Friday, February 19, 2010

Tiger's sorry ... so are we

Today's Tiger Woods event was an interesting lesson in the modern realities of celebrity-sports journalism.

Woods read a 13-minute prepared statement, but otherwise allowed no other coverage and took no questions. He selected who could cover the event and how they could cover it. Sports journalists rankled at the conditions (the Golf Writers Association of America 'boycotted' the event), but as expected, just about everyone with a pad, pen or microphone tuned in and many carried it live. (In his live blog of the statement, Cameron Morfit of wonderfully called it a "non-boycott boycott of this non-press conference press conference"). Immediately after the statement ended, the speculation, gossip and opinion started popping up in sports media across the world.

It would have shown some real guts (and some say real stupidity) for sports journalists to turn their backs like the GWAA wanted to do and ignore the event. Yes, journalists shouldn't cover press conferences with all those stipulations, and yes, Woods didn't tell us anything we probably already didn't know (except the ONE thing people were most interested in--when he might return to golf).

But if you're in the sports media you MUST (underline, exclamation point) cover the thing, which means giving in and doing it Tiger's way. It's not pleasant being held hostage by overpaid, self-gratifying athletes and coaches who have a very deep rooted sense of entitlement (as Tiger thankfully acknowledged was part of his problem). But at the same time, the sports media have aided and abetted in this process. By hanging on every word, televising every image, and blogging every moment, they simply add more fuel to the fire that is celebrity sports journalism. The sports media turn an athlete or coach into a household name, talk endlessly about him/her, then wait for the (usually inevitable) crash and burn. Then we wring hands, become indignant and wonder how someone like Woods could be so ... human.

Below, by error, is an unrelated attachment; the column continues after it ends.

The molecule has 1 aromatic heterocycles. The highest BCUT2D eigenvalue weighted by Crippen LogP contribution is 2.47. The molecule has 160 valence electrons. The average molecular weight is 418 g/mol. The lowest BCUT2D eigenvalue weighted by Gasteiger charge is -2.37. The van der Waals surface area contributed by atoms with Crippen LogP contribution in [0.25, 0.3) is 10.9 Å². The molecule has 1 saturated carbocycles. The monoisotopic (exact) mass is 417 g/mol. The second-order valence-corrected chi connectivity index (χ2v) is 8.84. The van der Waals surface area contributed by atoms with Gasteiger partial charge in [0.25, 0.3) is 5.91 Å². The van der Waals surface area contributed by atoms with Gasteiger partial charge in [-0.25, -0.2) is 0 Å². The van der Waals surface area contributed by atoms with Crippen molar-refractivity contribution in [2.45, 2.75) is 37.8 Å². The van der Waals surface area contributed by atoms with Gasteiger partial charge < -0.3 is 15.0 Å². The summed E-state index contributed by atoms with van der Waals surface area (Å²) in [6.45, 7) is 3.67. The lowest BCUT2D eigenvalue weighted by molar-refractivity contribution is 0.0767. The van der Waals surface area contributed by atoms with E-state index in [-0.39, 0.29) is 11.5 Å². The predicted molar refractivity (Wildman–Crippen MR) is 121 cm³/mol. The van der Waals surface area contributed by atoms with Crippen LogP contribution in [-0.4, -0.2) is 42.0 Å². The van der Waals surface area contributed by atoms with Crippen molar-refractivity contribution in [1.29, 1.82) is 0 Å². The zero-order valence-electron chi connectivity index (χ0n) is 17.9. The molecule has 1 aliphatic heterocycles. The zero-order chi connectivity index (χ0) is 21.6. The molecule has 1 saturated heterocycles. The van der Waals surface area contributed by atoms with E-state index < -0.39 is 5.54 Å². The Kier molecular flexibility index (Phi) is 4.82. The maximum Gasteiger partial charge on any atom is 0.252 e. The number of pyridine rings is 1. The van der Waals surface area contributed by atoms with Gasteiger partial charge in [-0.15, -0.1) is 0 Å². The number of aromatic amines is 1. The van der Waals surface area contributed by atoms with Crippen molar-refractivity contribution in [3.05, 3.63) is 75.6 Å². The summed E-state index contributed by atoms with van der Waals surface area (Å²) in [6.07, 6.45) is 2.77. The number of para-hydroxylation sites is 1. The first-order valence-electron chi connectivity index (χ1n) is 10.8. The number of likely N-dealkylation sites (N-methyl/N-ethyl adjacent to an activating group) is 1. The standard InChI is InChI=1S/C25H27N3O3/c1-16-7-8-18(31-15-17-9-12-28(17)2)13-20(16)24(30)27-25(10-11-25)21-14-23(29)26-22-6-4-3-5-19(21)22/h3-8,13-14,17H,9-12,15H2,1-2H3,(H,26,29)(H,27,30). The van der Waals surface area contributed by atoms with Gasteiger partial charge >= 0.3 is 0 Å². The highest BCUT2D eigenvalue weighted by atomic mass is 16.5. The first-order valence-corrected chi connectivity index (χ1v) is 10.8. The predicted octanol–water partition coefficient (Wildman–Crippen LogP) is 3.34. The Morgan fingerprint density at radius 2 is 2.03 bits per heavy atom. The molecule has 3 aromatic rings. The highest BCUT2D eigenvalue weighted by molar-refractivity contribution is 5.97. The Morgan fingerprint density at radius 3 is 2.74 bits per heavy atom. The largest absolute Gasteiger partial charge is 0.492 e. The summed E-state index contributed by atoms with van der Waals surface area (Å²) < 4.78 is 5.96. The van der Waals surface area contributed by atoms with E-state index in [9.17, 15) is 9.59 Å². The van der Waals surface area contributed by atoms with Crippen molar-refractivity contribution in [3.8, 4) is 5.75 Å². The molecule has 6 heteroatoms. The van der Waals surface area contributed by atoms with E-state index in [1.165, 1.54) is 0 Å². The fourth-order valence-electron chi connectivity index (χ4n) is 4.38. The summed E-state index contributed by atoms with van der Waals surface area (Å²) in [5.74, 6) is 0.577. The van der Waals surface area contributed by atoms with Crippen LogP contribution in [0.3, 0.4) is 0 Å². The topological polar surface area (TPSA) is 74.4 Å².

I'm not trying to let Tiger off the hook, but rather suggest that he didn't do it alone. Athletes and the sports media seemed to be trapped in a self-perpetuating cycle: 1) athlete becomes good 2) sports media build him/her up 3) athlete becomes uber-celebrity 4) athlete proves human and falls 5) sports media tear him/her down. That's the way it works in today's 365/24/7 sports media world.

I'm not suggesting that things are going to change nor do I have any suggestions as to how they could. But as I sit today and watch Tiger repeat the same words over and over on almost every sports media outlet in existence, it sure makes me wish for the good ol' days when athletes' private lives were private and they were measure solely by what they did in the arena.


Blogger Will C. said...

I just wrote a post myself about Tiger and I couldn't agree more about how the media has built him up to be this incredible person and is now slamming him for his mistakes. However, as frustrating as it may be listening to what Woods is saying, he is going about it the right way given how the media is covering him. Woods needs to take baby steps in rebranding himself. Giving more to charity and controlling his temper tantrums on the golf course are two ways he can help reestablish his once clean image.

8:47 PM  

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